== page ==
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A dynamic load balancing approach to the control of multiserver polling systems with applications to elevator system dispatching

James Alan Lewis, University of Massachusetts - Amherst

Abstract

This dissertation presents a new technique for the control of multi-server polled queueing systems. The new technique is referred to as dynamic load balancing (DLB).^ Using a simple cyclic service model, evidence is provided indicating that waiting time will be minimized if the servers of the polled queueing system remain maximally separated via a 'skip-ahead' control policy. Approximations are derived for average job waiting time in two polled queueing system 'modes'--the maximum server separation mode and the minimum server separation mode. These approximations further suggest the desirability of a 'skip-ahead' control policy to maintain maximum server separation.^ A discrete-event model and corresponding discrete-event simulation of the polled queueing system is developed. The DLB algorithm is developed to achieve the maximum server separation objective in the polled queueing system. Simulation results substantiate the approximations developed for the polled queueing system model over a wide range of system parameters and load levels.^ DLB is adapted for elevator system control. Changes to DLB were required to account for the presence of car calls and direction switching in the elevator system. Despite the added complexity of the elevator system over the multi-server polled queueing system, DLB is shown via simulation to provide improvement over a state of the art elevator system control algorithm in six of six performance measures (e.g. average waiting time). ^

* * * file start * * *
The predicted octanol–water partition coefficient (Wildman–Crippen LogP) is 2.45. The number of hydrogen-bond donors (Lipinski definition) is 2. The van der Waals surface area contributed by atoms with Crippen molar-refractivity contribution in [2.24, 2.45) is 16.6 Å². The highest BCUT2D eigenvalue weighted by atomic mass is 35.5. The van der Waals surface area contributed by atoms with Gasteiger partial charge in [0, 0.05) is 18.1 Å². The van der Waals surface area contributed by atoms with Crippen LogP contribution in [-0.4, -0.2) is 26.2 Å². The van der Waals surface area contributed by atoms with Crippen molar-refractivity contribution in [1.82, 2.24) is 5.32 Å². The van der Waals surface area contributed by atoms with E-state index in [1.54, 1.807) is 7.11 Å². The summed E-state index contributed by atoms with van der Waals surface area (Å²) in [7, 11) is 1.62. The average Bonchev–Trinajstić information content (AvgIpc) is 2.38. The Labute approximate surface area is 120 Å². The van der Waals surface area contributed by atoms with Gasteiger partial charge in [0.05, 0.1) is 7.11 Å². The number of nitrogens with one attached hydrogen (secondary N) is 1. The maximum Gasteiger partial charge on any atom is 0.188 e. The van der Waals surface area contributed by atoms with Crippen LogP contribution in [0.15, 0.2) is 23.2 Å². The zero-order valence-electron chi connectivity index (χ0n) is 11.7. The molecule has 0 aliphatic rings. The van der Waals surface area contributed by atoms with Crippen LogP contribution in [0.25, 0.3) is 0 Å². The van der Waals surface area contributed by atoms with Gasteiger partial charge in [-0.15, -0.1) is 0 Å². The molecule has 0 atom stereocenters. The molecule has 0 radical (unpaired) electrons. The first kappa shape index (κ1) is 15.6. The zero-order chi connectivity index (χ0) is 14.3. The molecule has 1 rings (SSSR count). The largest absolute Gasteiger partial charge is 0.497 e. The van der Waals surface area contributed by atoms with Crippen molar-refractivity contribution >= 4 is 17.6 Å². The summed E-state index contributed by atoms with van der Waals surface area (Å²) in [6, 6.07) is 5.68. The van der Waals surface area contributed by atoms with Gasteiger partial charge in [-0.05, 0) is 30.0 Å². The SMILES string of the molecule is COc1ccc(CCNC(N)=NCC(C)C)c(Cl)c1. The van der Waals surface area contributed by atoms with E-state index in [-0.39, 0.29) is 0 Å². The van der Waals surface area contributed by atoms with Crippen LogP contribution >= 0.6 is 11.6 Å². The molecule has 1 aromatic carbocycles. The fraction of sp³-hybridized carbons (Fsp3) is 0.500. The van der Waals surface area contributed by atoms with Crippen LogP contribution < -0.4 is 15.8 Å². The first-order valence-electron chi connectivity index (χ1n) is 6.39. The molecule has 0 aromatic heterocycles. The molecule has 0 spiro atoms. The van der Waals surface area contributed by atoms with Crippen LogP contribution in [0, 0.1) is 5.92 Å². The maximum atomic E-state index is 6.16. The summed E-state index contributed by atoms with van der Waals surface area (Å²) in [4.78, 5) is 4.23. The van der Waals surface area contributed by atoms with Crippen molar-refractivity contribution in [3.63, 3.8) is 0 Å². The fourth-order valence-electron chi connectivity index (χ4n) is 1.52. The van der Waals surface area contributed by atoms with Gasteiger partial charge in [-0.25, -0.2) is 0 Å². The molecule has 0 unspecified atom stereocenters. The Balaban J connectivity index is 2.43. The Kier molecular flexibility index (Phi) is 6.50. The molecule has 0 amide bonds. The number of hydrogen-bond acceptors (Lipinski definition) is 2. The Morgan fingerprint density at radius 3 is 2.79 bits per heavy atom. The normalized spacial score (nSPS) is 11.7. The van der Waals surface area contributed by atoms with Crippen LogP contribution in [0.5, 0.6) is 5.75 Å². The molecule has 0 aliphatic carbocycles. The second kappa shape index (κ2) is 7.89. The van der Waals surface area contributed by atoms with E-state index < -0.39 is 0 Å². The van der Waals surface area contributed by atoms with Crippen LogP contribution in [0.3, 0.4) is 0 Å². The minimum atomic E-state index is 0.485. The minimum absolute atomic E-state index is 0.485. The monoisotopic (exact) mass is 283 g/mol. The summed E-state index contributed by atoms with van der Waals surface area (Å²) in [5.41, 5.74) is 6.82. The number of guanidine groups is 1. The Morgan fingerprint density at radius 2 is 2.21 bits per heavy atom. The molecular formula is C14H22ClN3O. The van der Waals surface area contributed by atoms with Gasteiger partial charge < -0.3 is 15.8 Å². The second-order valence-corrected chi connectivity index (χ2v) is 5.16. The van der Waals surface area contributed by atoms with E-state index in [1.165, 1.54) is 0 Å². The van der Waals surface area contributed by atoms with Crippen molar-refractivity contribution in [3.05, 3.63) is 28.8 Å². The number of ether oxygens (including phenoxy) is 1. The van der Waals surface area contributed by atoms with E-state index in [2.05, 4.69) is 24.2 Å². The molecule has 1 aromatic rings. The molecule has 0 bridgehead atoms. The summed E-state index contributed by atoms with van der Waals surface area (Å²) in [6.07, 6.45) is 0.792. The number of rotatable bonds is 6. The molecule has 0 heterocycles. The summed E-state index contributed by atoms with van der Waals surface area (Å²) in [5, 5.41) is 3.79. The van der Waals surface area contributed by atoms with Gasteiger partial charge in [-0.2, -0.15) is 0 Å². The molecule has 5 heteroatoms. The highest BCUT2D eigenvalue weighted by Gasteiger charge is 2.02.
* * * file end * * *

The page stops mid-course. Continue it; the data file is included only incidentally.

Subject Area

Engineering, Civil|Engineering, Electronics and Electrical|Computer Science

Recommended Citation

James Alan Lewis, "A dynamic load balancing approach to the control of multiserver polling systems with applications to elevator system dispatching" (January 1, 1991). Doctoral Dissertations Available from Proquest. Paper AAI9207424.
http://scholarworks.umass.edu/dissertations/AAI9207424

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